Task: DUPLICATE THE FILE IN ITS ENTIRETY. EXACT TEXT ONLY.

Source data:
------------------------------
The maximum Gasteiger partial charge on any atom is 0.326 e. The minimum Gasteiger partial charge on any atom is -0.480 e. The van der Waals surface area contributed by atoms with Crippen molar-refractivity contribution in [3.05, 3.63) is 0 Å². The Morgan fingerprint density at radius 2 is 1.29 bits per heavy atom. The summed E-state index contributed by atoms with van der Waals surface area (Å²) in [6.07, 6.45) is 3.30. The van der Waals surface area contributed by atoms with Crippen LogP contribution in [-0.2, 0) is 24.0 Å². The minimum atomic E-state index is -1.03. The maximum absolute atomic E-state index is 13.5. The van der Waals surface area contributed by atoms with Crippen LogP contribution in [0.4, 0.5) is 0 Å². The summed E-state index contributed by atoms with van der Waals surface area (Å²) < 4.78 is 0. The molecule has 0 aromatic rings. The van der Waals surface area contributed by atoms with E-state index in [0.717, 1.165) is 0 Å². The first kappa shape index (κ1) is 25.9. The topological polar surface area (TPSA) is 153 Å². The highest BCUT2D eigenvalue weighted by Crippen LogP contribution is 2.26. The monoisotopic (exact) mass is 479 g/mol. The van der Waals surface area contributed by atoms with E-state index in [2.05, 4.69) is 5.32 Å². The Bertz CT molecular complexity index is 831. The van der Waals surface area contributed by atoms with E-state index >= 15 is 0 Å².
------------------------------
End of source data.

The maximum Gasteiger partial charge on any atom is 0.326 e. The minimum Gasteiger partial charge on any atom is -0.480 e. The van der Waals surface area contributed by atoms with Crippen molar-refractivity contribution in [3.05, 3.63) is 0 Å². The Morgan fingerprint density at radius 2 is 1.29 bits per heavy atom. The summed E-state index contributed by atoms with van der Waals surface area (Å²) in [6.07, 6.45) is 3.30. The van der Waals surface area contributed by atoms with Crippen LogP contribution in [-0.2, 0) is 24.0 Å². The minimum atomic E-state index is -1.03. The maximum absolute atomic E-state index is 13.5. The van der Waals surface area contributed by atoms with Crippen LogP contribution in [0.4, 0.5) is 0 Å². The summed E-state index contributed by atoms with van der Waals surface area (Å²) < 4.78 is 0. The molecule has 0 aromatic rings. The van der Waals surface area contributed by atoms with E-state index in [0.717, 1.165) is 0 Å². The first kappa shape index (κ1) is 25.9. The topological polar surface area (TPSA) is 153 Å². The highest BCUT2D eigenvalue weighted by Crippen LogP contribution is 2.26. The monoisotopic (exact) mass is 479 g/mol. The van der Waals surface area contributed by atoms with E-state index in [2.05, 4.69) is 5.32 Å². The Bertz CT molecular complexity index is 831. The van der Waals surface area contributed by atoms with E-state index >= 15 is 0 Å².